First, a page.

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Ubisoft: Wii To Rule Them All, Microsoft/Sony Battle Split In U.S/Europe
Ubisoft: Wii To Rule Them All, Microsoft/Sony Battle Split In U.S/Europe
April 24, 2008 | By Staff, Brandon Boyer

April 24, 2008 | By Staff, Brandon Boyer
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More: Console/PC



In an investor call following Ubisoft's strong full year results, execs predicted that - while the Wii will be the console leader in 2008, the PS3 will be stronger than the Xbox 360 in Europe, while Microsoft will lay claim over the U.S.

The Big Finishers

Talking to analysts during the call, Ubisoft CEO Yves Guillemot said that in America, "the power of the [installed base] will continue to keep a good market share" for Xbox 360, while in Europe, the PS3 "will grow faster than the 360."

However, he predicted, "the Wii will be the number one console in Europe and the U.S." in 2008. "We think that the Wii will continue to grow," Guillemot continued, adding that "what we [also] see is that the DS is doing extremely well... we have lots of new customers coming to the business."

Guillemot also said on the call that Ubisoft had some yet-unannounced party games coming exclusively to the Wii that he said would take advantage of "the new population coming to that machine."

The Casual Advantage

In general, he said that the company has realized 25 percent of its total in 'casual' play styles and genres, and that the profit margins on casual games is "one of the best," with the most profitable titles.

Leading on from this, an Ubisoft executive gave a breakdown of the company's average development costs per game - not often discussed in public - with a DS title costing between 500,000 to 1,000,000 euros ($785,000-$1.57m), PS3/Xbox 360/PC titles averaging 12 million to 18 million euros ($18.8m-$28.2m) to create for all 3 SKUs, and a Wii game expected to cost 5 million to 6 million euros ($7.8-$9m) to develop.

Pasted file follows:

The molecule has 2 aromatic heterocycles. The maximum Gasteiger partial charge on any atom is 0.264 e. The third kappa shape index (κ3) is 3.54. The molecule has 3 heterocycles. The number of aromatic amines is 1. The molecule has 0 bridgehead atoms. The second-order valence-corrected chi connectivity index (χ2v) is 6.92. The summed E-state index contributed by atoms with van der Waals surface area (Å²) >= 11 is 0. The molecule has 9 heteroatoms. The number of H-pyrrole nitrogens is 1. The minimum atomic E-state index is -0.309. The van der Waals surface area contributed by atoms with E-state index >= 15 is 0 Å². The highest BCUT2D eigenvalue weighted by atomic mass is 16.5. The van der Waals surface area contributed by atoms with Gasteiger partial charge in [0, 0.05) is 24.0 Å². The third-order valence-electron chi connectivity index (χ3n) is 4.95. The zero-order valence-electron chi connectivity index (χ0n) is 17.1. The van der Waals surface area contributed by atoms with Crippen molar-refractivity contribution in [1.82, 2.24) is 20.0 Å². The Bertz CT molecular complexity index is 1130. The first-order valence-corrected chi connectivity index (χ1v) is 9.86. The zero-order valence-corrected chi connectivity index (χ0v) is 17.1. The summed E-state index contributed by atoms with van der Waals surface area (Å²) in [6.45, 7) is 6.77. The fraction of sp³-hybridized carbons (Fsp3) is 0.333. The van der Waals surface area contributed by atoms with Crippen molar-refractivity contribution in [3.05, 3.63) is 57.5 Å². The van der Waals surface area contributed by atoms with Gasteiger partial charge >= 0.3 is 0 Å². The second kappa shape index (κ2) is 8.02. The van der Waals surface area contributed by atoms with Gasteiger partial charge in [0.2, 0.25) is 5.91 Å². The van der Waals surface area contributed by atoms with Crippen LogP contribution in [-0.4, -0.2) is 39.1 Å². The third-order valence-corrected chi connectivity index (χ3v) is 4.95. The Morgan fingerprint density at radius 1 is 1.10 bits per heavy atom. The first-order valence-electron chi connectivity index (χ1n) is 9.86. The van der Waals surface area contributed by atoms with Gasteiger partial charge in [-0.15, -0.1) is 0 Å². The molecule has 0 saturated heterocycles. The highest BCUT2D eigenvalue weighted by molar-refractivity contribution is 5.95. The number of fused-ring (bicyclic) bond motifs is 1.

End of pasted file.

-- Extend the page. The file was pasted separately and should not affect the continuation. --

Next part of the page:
Future Growth

Overall, Guillemot also commented on the company's growth, saying that from 3,400 staff members in September 2007, the company has reached 3,600 by the end of this March, and should rise to 4,500 by the end of March 2009. Over 500 of those, he said, would be located in its studios in emerging markets such as Singapore, India and China.

That growth would also be reflected in new acquisitions, with Guillemot adding that "We will use our financial capacity to buy new studios, to buy IP... and increase the size of the company."

Specifically talking about 'big mergers,' he added, "If there are great opportunities, we'll take them... but we can't say more about that."

Microtransactions, In-Game Ads?

Finally, conversations turned to the perennial add-ons, microtransactions and in-game ads. Guillemot noted that added game levels, potentially microtransaction-funded, are important because they "...give our customers regular content so they can continue to play our games".

However, he cautioned that microtransaction revenue for Ubisoft overall was "...good but still low compared to what we can do when we generate a new [retail] product."

Guillemot was similarly bearish about in-game ads, noting that the sector was "growing, but not growing faster than the industry." He particularly commented: "We think it will explode at [some] time... [advertisers] need more proof that it will help people to sell more goods... it's taking more time that what we expected."

Haze Vs. GTA, Metal Gear

A near-final question quizzed specifically on the launch date for important Ubisoft title Haze, which debuts just a few weeks after Grand Theft Auto IV.

Guillemot explained: "We think that the timing for the release is good... it will be long enough after the release [of Grand Theft Auto IV] and before [the release of Metal Gear Solid 4]." However, he cautioned of the Free Radical-developed PS3 exclusive: "We don't expect huge numbers... [though] we think it will be a good game."


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